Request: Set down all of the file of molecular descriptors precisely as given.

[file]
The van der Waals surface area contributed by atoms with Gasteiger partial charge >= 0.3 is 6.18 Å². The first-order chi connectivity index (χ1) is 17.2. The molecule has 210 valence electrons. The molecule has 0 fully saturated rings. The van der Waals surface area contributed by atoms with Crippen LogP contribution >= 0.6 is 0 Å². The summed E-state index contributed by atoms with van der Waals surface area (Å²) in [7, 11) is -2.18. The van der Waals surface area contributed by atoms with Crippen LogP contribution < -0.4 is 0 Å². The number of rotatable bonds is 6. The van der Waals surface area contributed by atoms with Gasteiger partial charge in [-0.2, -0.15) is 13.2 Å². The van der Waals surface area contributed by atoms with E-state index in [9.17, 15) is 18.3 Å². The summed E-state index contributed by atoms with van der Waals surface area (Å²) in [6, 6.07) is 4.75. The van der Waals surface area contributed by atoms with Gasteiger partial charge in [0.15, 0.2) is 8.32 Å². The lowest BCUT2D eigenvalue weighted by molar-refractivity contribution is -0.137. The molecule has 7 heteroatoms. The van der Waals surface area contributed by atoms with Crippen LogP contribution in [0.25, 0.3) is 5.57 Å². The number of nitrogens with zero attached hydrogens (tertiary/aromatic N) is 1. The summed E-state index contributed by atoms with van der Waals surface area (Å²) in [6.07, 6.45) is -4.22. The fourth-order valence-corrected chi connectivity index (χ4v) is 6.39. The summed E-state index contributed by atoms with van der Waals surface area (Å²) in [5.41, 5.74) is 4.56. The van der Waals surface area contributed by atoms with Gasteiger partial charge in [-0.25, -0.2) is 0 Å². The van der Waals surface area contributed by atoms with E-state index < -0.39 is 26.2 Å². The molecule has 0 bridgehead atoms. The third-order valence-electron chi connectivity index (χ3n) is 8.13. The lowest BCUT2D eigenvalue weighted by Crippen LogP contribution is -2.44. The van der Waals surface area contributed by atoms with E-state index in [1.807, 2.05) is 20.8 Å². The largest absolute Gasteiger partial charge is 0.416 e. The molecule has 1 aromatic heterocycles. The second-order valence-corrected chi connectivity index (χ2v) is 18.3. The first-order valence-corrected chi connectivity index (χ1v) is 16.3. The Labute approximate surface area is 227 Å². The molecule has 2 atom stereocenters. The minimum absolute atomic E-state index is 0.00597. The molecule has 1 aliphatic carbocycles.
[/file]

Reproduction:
The van der Waals surface area contributed by atoms with Gasteiger partial charge >= 0.3 is 6.18 Å². The first-order chi connectivity index (χ1) is 17.2. The molecule has 210 valence electrons. The molecule has 0 fully saturated rings. The van der Waals surface area contributed by atoms with Crippen LogP contribution >= 0.6 is 0 Å². The summed E-state index contributed by atoms with van der Waals surface area (Å²) in [7, 11) is -2.18. The van der Waals surface area contributed by atoms with Crippen LogP contribution < -0.4 is 0 Å². The number of rotatable bonds is 6. The van der Waals surface area contributed by atoms with Gasteiger partial charge in [-0.2, -0.15) is 13.2 Å². The van der Waals surface area contributed by atoms with E-state index in [9.17, 15) is 18.3 Å². The summed E-state index contributed by atoms with van der Waals surface area (Å²) in [6, 6.07) is 4.75. The van der Waals surface area contributed by atoms with Gasteiger partial charge in [0.15, 0.2) is 8.32 Å². The lowest BCUT2D eigenvalue weighted by molar-refractivity contribution is -0.137. The molecule has 7 heteroatoms. The van der Waals surface area contributed by atoms with Crippen LogP contribution in [0.25, 0.3) is 5.57 Å². The number of nitrogens with zero attached hydrogens (tertiary/aromatic N) is 1. The summed E-state index contributed by atoms with van der Waals surface area (Å²) in [6.07, 6.45) is -4.22. The fourth-order valence-corrected chi connectivity index (χ4v) is 6.39. The summed E-state index contributed by atoms with van der Waals surface area (Å²) in [5.41, 5.74) is 4.56. The van der Waals surface area contributed by atoms with Gasteiger partial charge in [-0.25, -0.2) is 0 Å². The van der Waals surface area contributed by atoms with E-state index < -0.39 is 26.2 Å². The molecule has 0 bridgehead atoms. The third-order valence-electron chi connectivity index (χ3n) is 8.13. The lowest BCUT2D eigenvalue weighted by Crippen LogP contribution is -2.44. The van der Waals surface area contributed by atoms with E-state index in [1.807, 2.05) is 20.8 Å². The largest absolute Gasteiger partial charge is 0.416 e. The molecule has 1 aromatic heterocycles. The second-order valence-corrected chi connectivity index (χ2v) is 18.3. The first-order valence-corrected chi connectivity index (χ1v) is 16.3. The Labute approximate surface area is 227 Å². The molecule has 2 atom stereocenters. The minimum absolute atomic E-state index is 0.00597. The molecule has 1 aliphatic carbocycles.